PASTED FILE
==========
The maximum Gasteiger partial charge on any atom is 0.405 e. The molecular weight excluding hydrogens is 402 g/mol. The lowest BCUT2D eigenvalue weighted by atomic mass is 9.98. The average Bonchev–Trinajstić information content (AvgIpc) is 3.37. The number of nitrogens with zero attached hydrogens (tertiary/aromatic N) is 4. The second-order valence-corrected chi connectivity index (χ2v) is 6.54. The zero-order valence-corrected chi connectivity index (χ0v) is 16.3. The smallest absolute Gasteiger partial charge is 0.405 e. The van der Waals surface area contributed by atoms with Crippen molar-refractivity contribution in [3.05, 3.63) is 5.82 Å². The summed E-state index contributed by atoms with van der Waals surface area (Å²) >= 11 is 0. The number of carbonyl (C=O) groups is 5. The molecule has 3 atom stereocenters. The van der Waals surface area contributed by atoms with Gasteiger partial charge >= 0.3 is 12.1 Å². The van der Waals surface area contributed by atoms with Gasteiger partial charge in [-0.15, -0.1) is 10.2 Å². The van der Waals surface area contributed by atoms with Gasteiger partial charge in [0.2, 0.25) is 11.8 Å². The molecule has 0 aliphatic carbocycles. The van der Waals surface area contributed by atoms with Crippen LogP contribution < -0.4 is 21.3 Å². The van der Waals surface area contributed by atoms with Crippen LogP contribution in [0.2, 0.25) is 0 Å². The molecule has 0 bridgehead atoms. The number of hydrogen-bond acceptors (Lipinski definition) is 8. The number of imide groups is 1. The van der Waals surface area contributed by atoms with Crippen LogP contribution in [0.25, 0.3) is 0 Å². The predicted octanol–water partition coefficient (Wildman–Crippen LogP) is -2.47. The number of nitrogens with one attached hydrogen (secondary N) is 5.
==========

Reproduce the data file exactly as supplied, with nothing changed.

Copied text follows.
The maximum Gasteiger partial charge on any atom is 0.405 e. The molecular weight excluding hydrogens is 402 g/mol. The lowest BCUT2D eigenvalue weighted by atomic mass is 9.98. The average Bonchev–Trinajstić information content (AvgIpc) is 3.37. The number of nitrogens with zero attached hydrogens (tertiary/aromatic N) is 4. The second-order valence-corrected chi connectivity index (χ2v) is 6.54. The zero-order valence-corrected chi connectivity index (χ0v) is 16.3. The smallest absolute Gasteiger partial charge is 0.405 e. The van der Waals surface area contributed by atoms with Crippen molar-refractivity contribution in [3.05, 3.63) is 5.82 Å². The summed E-state index contributed by atoms with van der Waals surface area (Å²) >= 11 is 0. The number of carbonyl (C=O) groups is 5. The molecule has 3 atom stereocenters. The van der Waals surface area contributed by atoms with Gasteiger partial charge >= 0.3 is 12.1 Å². The van der Waals surface area contributed by atoms with Gasteiger partial charge in [-0.15, -0.1) is 10.2 Å². The van der Waals surface area contributed by atoms with Gasteiger partial charge in [0.2, 0.25) is 11.8 Å². The molecule has 0 aliphatic carbocycles. The van der Waals surface area contributed by atoms with Crippen LogP contribution < -0.4 is 21.3 Å². The van der Waals surface area contributed by atoms with Crippen LogP contribution in [0.2, 0.25) is 0 Å². The molecule has 0 bridgehead atoms. The number of hydrogen-bond acceptors (Lipinski definition) is 8. The number of imide groups is 1. The van der Waals surface area contributed by atoms with Crippen LogP contribution in [0.25, 0.3) is 0 Å². The predicted octanol–water partition coefficient (Wildman–Crippen LogP) is -2.47. The number of nitrogens with one attached hydrogen (secondary N) is 5.